However, they differ from each other in terms of memory type, heatsink used, speed, bandwidth and more. Knowing how each of these components work can help you choose the perfect card for you. Here are the things to look for when buying a graphics card.
Nothing can be more frustrating than excitedly opening up your case to install your new graphics card, only to realize it’s an inch longer. Before you commit to buy, do your homework and find out how much physical space your case can offer.
Take note of the power supply as well. How many amps can it supply on the 12v rails? How many watts is it rated for, and how many six- and eight-pin PCIe connectors does it have? Cross-reference this information with the graphics card you want to buy. If your computer can’t handle it, you’ll want to look for a graphics card that will require less power or consider a power upgrade.
Lastly, check the ports. Some monitors use DisplayPort, others have HDMI, and some older units only use DVI. Ensure the card you want to buy has the connectors you need for your monitors. If you buy a card with different ports from the ones on your monitor, you may have to buy an adapter at an extra cost.
Your system dictates the kind of graphics card you should buy. Knowing your system’s limitations can save you money and headache. For example, if you’re running an older dual-core CPU like Pentium or Celeron, it won’t keep up with high-end graphics cards. In such cases, go for mid-range cards and save your hard-earned money.
Your display is also an important factor to consider. You won’t require high-end graphics hardware if you’re using an older 1280 x 1024 resolution monitor. Conversely, if you intend to run three 1080p monitors in surround, a mid-range card will not get you decent framerates in modern 3D games.
3. Memory and Bandwidth
Many will tell you that the bigger the graphics card memory, the better the performance. Well, that’s not always the case. Unless you’re using it with ultra-high resolutions, like 4K or with multiple monitors in surround, the quantity of RAM won’t make much difference. Also, most if not all high-end graphics cards come with high memory by default.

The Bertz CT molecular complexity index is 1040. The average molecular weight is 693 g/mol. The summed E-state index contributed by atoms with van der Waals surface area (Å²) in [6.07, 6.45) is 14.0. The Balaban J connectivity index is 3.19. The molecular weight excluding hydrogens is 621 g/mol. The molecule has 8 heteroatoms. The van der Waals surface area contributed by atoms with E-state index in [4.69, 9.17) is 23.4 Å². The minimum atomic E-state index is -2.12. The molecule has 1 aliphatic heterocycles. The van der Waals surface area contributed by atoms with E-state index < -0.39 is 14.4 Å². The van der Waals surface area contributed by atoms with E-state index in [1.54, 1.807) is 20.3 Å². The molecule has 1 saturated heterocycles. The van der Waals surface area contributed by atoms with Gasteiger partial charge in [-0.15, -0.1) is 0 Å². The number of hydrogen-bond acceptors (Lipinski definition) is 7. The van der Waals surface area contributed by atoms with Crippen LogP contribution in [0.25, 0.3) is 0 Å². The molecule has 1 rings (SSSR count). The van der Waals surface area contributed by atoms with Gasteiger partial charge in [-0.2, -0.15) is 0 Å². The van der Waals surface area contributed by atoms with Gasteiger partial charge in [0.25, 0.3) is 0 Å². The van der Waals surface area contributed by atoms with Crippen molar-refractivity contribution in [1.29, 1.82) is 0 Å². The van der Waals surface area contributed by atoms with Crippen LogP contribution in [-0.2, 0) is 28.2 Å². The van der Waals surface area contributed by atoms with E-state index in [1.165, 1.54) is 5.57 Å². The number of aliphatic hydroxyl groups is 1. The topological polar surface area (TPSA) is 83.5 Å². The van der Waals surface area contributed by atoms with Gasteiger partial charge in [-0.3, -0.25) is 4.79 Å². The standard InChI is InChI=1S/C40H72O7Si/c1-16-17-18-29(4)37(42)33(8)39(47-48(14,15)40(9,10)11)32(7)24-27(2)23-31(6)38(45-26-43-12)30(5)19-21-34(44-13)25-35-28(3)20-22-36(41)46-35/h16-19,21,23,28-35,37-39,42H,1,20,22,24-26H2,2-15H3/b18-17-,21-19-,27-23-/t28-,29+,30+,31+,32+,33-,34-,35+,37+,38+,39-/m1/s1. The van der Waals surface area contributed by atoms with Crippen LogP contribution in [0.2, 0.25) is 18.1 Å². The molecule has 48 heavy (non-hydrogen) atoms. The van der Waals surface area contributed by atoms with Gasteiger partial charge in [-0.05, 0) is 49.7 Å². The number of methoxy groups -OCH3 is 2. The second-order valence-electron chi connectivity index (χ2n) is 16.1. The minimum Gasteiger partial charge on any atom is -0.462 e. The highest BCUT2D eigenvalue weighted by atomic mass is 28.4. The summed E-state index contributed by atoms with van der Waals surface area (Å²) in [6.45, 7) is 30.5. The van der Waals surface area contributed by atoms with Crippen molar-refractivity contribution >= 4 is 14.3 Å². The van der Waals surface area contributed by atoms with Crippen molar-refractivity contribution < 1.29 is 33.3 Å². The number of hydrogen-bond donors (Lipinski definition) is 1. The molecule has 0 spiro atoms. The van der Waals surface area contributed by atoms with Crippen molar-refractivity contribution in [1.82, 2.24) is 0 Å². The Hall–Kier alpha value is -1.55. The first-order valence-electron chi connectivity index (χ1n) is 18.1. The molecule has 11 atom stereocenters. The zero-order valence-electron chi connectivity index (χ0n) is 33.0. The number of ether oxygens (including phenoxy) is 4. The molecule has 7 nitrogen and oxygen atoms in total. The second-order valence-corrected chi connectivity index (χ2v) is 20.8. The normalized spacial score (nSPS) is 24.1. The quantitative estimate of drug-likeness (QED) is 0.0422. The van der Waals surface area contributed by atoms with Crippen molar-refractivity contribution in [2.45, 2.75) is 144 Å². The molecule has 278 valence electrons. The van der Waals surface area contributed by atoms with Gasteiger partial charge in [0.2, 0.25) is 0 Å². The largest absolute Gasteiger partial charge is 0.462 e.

What you need to pay more attention to is bandwidth. Data ready to be processed by the GPU is usually stored on the card’s own dedicated memory called GDDR3 and GDDR5. Note that GDDR5 memory provides twice the bandwidth of GDDR3 clocked at the same rate.
Since memory bandwidth is an important performance determinant, you should always choose GDDR5 for better performance. In fact, 1 GB of GDDR5 is more preferable than 4 GB of GDDR3, as far as performance is concerned.
4. CUDA Cores (Nvidia) or Stream Processors (AMD)
While CUDA cores don’t tell you much about performance, they are very important, especially in gaming. CUDA (Compute Unified Device Architecture) is Nvidia’s proprietary parallel computing language that works to leverage the GPU in specific ways to perform tasks with greater accuracy. A CUDA core is Nvidia’s equivalent to AMD’s Stream Processors.
The more the number of CUDA cores or Stream Processors, the better the GPU is at rendering outstanding visuals. This is very important for handling intensive graphics work or in gaming where frame rates are paramount.
5. TDP Values
Just like CPU, the GPU produces heat for all the processing work it does, which is shown by its TDP value. TDP values indicate the amount of power required to keep the GPU at an acceptable temperature. The more power the GPU requires, the more heat it will produce. As such, always go for the GPU with the smallest TDP value.